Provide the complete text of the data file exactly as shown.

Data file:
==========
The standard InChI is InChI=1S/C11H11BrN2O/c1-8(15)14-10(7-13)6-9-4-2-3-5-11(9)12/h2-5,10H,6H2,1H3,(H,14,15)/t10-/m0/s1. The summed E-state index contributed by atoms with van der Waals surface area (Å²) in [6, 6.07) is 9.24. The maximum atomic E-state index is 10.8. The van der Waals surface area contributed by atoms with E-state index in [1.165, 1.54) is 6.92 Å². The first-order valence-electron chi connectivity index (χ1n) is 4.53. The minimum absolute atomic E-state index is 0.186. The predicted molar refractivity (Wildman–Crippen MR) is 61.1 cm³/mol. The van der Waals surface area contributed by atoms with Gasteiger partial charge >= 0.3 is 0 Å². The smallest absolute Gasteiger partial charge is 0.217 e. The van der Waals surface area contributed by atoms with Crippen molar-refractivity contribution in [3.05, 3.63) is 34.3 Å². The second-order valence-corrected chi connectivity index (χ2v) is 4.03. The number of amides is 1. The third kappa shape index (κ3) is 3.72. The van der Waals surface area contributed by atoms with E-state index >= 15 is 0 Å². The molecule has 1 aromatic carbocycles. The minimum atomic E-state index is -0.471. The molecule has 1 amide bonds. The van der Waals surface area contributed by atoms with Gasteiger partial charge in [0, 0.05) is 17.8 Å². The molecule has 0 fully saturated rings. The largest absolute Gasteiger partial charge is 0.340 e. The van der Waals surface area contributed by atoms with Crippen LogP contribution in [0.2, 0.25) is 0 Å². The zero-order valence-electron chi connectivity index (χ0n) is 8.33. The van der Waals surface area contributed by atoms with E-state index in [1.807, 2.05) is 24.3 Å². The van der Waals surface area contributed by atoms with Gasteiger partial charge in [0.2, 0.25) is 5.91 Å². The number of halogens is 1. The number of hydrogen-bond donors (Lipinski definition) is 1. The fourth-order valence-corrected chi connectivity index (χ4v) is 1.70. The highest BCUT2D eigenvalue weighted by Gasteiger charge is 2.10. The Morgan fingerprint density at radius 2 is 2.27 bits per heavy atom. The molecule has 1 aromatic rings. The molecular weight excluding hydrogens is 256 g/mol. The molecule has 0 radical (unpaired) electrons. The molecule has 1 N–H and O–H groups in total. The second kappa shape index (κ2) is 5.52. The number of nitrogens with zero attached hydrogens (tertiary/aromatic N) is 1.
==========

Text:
The standard InChI is InChI=1S/C11H11BrN2O/c1-8(15)14-10(7-13)6-9-4-2-3-5-11(9)12/h2-5,10H,6H2,1H3,(H,14,15)/t10-/m0/s1. The summed E-state index contributed by atoms with van der Waals surface area (Å²) in [6, 6.07) is 9.24. The maximum atomic E-state index is 10.8. The van der Waals surface area contributed by atoms with E-state index in [1.165, 1.54) is 6.92 Å². The first-order valence-electron chi connectivity index (χ1n) is 4.53. The minimum absolute atomic E-state index is 0.186. The predicted molar refractivity (Wildman–Crippen MR) is 61.1 cm³/mol. The van der Waals surface area contributed by atoms with Gasteiger partial charge >= 0.3 is 0 Å². The smallest absolute Gasteiger partial charge is 0.217 e. The van der Waals surface area contributed by atoms with Crippen molar-refractivity contribution in [3.05, 3.63) is 34.3 Å². The second-order valence-corrected chi connectivity index (χ2v) is 4.03. The number of amides is 1. The third kappa shape index (κ3) is 3.72. The van der Waals surface area contributed by atoms with E-state index >= 15 is 0 Å². The molecule has 1 aromatic carbocycles. The minimum atomic E-state index is -0.471. The molecule has 1 amide bonds. The van der Waals surface area contributed by atoms with Gasteiger partial charge in [0, 0.05) is 17.8 Å². The molecule has 0 fully saturated rings. The largest absolute Gasteiger partial charge is 0.340 e. The van der Waals surface area contributed by atoms with Crippen LogP contribution in [0.2, 0.25) is 0 Å². The zero-order valence-electron chi connectivity index (χ0n) is 8.33. The van der Waals surface area contributed by atoms with E-state index in [1.807, 2.05) is 24.3 Å². The van der Waals surface area contributed by atoms with Gasteiger partial charge in [0.2, 0.25) is 5.91 Å². The number of halogens is 1. The number of hydrogen-bond donors (Lipinski definition) is 1. The fourth-order valence-corrected chi connectivity index (χ4v) is 1.70. The highest BCUT2D eigenvalue weighted by Gasteiger charge is 2.10. The Morgan fingerprint density at radius 2 is 2.27 bits per heavy atom. The molecule has 1 aromatic rings. The molecular weight excluding hydrogens is 256 g/mol. The molecule has 0 radical (unpaired) electrons. The molecule has 1 N–H and O–H groups in total. The second kappa shape index (κ2) is 5.52. The number of nitrogens with zero attached hydrogens (tertiary/aromatic N) is 1.